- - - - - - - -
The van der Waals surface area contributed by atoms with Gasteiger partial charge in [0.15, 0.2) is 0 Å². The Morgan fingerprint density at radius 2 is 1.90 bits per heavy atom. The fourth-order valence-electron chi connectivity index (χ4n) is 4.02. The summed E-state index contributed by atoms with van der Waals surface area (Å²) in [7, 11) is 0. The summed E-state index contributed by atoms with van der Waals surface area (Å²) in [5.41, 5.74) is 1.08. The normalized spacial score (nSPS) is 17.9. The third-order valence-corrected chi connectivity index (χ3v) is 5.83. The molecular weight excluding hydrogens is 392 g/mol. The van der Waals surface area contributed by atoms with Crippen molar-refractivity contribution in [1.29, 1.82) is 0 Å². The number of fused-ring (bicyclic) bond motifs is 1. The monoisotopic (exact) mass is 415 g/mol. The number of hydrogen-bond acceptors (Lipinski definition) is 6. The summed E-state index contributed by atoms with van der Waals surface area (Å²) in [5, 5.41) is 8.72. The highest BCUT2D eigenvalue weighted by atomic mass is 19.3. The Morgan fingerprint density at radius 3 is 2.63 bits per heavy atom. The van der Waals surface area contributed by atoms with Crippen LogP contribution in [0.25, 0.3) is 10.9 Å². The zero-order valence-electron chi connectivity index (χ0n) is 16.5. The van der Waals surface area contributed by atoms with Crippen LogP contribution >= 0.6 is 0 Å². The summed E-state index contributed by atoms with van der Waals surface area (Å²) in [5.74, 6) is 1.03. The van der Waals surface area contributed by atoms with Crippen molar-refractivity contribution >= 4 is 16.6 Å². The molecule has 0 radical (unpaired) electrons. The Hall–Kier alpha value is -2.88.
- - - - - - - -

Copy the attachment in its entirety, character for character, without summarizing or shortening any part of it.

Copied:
The van der Waals surface area contributed by atoms with Gasteiger partial charge in [0.15, 0.2) is 0 Å². The Morgan fingerprint density at radius 2 is 1.90 bits per heavy atom. The fourth-order valence-electron chi connectivity index (χ4n) is 4.02. The summed E-state index contributed by atoms with van der Waals surface area (Å²) in [7, 11) is 0. The summed E-state index contributed by atoms with van der Waals surface area (Å²) in [5.41, 5.74) is 1.08. The normalized spacial score (nSPS) is 17.9. The third-order valence-corrected chi connectivity index (χ3v) is 5.83. The molecular weight excluding hydrogens is 392 g/mol. The van der Waals surface area contributed by atoms with Crippen molar-refractivity contribution in [1.29, 1.82) is 0 Å². The number of fused-ring (bicyclic) bond motifs is 1. The monoisotopic (exact) mass is 415 g/mol. The number of hydrogen-bond acceptors (Lipinski definition) is 6. The summed E-state index contributed by atoms with van der Waals surface area (Å²) in [5, 5.41) is 8.72. The highest BCUT2D eigenvalue weighted by atomic mass is 19.3. The Morgan fingerprint density at radius 3 is 2.63 bits per heavy atom. The van der Waals surface area contributed by atoms with Crippen LogP contribution in [0.25, 0.3) is 10.9 Å². The zero-order valence-electron chi connectivity index (χ0n) is 16.5. The van der Waals surface area contributed by atoms with Crippen LogP contribution >= 0.6 is 0 Å². The summed E-state index contributed by atoms with van der Waals surface area (Å²) in [5.74, 6) is 1.03. The van der Waals surface area contributed by atoms with Crippen molar-refractivity contribution >= 4 is 16.6 Å². The molecule has 0 radical (unpaired) electrons. The Hall–Kier alpha value is -2.88.